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Unit information: Techniques in Pharmacology in 2021/22

Unit name Techniques in Pharmacology
Unit code PHPH20015
Credit points 20
Level of study I/5
Teaching block(s) Teaching Block 2 (weeks 13 - 24)
Unit director Professor. Marrion
Open unit status Not open
Pre-requisites

PHPH10003, PHPH10004, PHPH20011

Co-requisites

PHPH20012

School/department School of Physiology, Pharmacology & Neuroscience
Faculty Faculty of Life Sciences

Description including Unit Aims

This unit addresses fundamental techniques used in pharmacology research and appreciation of the application of these methods. Major topics include:

  • Experimental methods and techniques applied to pharmacology
  • Drug discovery and development, including toxicology
  • Research framework and integrity
  • Development of scientific communication and IT skills At the end of this unit, students should have knowledge and/or practical experience of experimental methods and techniques applied to pharmacology. Students should have an understanding of research framework and the importance of research integrity. This unit will develop scientific communication, critical analysis, and IT skills. The overall purpose of this unit is to further develop transferable and scientific skills in preparation for the final year of the programme.

Intended Learning Outcomes

By the end of this unit, you will be able to:

1. Demonstrate understanding of the principles of practical pharmacology Describe modern electrophysiological, biochemical and molecular biological techniques

2. Describe modern electrophysiological, biochemical and molecular biological techniques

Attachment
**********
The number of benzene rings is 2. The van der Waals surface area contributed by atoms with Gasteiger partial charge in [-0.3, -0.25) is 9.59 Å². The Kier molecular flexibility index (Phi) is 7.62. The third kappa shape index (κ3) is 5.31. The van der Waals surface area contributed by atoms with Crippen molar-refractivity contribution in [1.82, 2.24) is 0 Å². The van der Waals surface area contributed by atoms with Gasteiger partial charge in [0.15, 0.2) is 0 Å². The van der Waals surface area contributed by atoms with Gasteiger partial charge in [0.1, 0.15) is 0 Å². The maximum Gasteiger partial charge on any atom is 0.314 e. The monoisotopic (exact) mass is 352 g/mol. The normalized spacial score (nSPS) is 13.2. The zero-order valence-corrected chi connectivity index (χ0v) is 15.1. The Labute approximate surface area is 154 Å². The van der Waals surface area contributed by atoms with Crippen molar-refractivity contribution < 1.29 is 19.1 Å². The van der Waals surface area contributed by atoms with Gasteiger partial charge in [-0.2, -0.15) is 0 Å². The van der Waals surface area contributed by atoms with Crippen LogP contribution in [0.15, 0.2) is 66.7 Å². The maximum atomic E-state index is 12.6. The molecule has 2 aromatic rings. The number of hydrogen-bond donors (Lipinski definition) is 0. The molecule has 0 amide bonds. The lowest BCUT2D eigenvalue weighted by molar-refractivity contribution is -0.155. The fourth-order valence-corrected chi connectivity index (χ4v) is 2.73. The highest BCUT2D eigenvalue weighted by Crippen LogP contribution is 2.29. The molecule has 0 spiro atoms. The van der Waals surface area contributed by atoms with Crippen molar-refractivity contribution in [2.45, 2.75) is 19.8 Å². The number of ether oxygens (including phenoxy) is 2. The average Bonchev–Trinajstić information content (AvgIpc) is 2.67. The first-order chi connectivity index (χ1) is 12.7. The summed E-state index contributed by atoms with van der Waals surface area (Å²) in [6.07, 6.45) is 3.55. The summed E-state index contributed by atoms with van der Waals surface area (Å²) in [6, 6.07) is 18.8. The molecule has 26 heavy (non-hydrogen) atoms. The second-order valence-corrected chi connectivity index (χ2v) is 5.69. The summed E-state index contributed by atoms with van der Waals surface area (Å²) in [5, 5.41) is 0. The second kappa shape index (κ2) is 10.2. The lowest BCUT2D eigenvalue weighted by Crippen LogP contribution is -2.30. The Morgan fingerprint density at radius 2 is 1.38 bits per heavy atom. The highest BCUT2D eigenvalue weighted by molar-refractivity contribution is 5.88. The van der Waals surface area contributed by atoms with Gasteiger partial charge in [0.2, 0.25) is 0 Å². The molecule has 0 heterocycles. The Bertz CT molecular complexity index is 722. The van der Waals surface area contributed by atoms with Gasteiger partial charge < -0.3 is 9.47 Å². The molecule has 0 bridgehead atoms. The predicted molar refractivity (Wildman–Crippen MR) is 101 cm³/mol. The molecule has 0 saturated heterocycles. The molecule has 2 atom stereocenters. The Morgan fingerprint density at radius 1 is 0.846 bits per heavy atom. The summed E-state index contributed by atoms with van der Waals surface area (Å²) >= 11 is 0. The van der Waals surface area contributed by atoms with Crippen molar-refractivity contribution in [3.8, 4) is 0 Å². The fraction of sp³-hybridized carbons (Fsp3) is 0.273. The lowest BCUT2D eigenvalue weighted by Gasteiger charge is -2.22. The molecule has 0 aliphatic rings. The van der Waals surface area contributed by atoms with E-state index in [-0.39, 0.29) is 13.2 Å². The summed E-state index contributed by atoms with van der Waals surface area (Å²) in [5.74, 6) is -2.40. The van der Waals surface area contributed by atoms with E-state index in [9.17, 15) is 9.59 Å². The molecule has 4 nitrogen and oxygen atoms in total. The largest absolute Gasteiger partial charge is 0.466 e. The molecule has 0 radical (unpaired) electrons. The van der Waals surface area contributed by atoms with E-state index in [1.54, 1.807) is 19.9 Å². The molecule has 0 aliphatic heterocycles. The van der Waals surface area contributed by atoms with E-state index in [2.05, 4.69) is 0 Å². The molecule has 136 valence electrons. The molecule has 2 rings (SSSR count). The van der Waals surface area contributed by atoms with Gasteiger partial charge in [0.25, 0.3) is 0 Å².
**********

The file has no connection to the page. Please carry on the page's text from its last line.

3. Synthesise, understand, manage and summarise information from a number of sources

4. Understand and interpret experimental procedures

5. Interpret and manipulate experimental data, and draw logical conclusions from the results

6. Read and understand scientific literature

7. Communicate clearly both orally and in writing

8. Work effectively as part of a team, demonstrating organisation

9. Use IT facilities for data handling and presentation of written work

10. Plan projects and problem solve

Teaching Information

Teaching will be delivered through a combination of synchronous and asynchronous sessions, including lectures, practical activities, workshops and a small group tutorial.


The focus of the unit will be on practical and transferrable skills and these will be delivered in practical sessions (6x3hrs) and workshops (5x2hrs) alongside lectures (1-2hrs per week).

Assessment Information

Coursework 30%

1. Practical report (15%)
2. Comprehension of Scientific literature assessment (10%)
3. eBiolabs practical assessment (5%)

End of unit assessment 70%

1. Short answer question/ MCQ paper (20%)
2. Essay paper (50%)

Resources

If this unit has a Resource List, you will normally find a link to it in the Blackboard area for the unit. Sometimes there will be a separate link for each weekly topic.

If you are unable to access a list through Blackboard, you can also find it via the Resource Lists homepage. Search for the list by the unit name or code (e.g. PHPH20015).

How much time the unit requires
Each credit equates to 10 hours of total student input. For example a 20 credit unit will take you 200 hours of study to complete. Your total learning time is made up of contact time, directed learning tasks, independent learning and assessment activity.

See the Faculty workload statement relating to this unit for more information.

Assessment
The Board of Examiners will consider all cases where students have failed or not completed the assessments required for credit. The Board considers each student's outcomes across all the units which contribute to each year's programme of study. If you have self-certificated your absence from an assessment, you will normally be required to complete it the next time it runs (this is usually in the next assessment period).
The Board of Examiners will take into account any extenuating circumstances and operates within the Regulations and Code of Practice for Taught Programmes.

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